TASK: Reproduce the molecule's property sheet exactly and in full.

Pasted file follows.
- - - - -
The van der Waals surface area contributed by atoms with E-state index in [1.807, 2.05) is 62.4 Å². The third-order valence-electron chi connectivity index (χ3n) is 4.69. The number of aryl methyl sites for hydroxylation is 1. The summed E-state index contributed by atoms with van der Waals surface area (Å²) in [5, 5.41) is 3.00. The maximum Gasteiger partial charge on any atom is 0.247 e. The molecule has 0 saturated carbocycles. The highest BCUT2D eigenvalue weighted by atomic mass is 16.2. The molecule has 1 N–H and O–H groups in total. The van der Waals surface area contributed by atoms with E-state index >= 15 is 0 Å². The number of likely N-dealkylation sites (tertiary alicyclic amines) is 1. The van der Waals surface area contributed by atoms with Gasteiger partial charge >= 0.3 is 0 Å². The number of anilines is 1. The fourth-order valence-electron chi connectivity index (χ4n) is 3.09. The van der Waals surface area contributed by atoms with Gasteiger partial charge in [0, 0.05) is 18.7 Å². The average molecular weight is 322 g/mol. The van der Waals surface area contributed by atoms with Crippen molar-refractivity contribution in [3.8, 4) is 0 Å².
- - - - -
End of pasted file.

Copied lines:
The van der Waals surface area contributed by atoms with E-state index in [1.807, 2.05) is 62.4 Å². The third-order valence-electron chi connectivity index (χ3n) is 4.69. The number of aryl methyl sites for hydroxylation is 1. The summed E-state index contributed by atoms with van der Waals surface area (Å²) in [5, 5.41) is 3.00. The maximum Gasteiger partial charge on any atom is 0.247 e. The molecule has 0 saturated carbocycles. The highest BCUT2D eigenvalue weighted by atomic mass is 16.2. The molecule has 1 N–H and O–H groups in total. The van der Waals surface area contributed by atoms with E-state index >= 15 is 0 Å². The number of likely N-dealkylation sites (tertiary alicyclic amines) is 1. The van der Waals surface area contributed by atoms with Gasteiger partial charge >= 0.3 is 0 Å². The number of anilines is 1. The fourth-order valence-electron chi connectivity index (χ4n) is 3.09. The van der Waals surface area contributed by atoms with Gasteiger partial charge in [0, 0.05) is 18.7 Å². The average molecular weight is 322 g/mol. The van der Waals surface area contributed by atoms with Crippen molar-refractivity contribution in [3.8, 4) is 0 Å².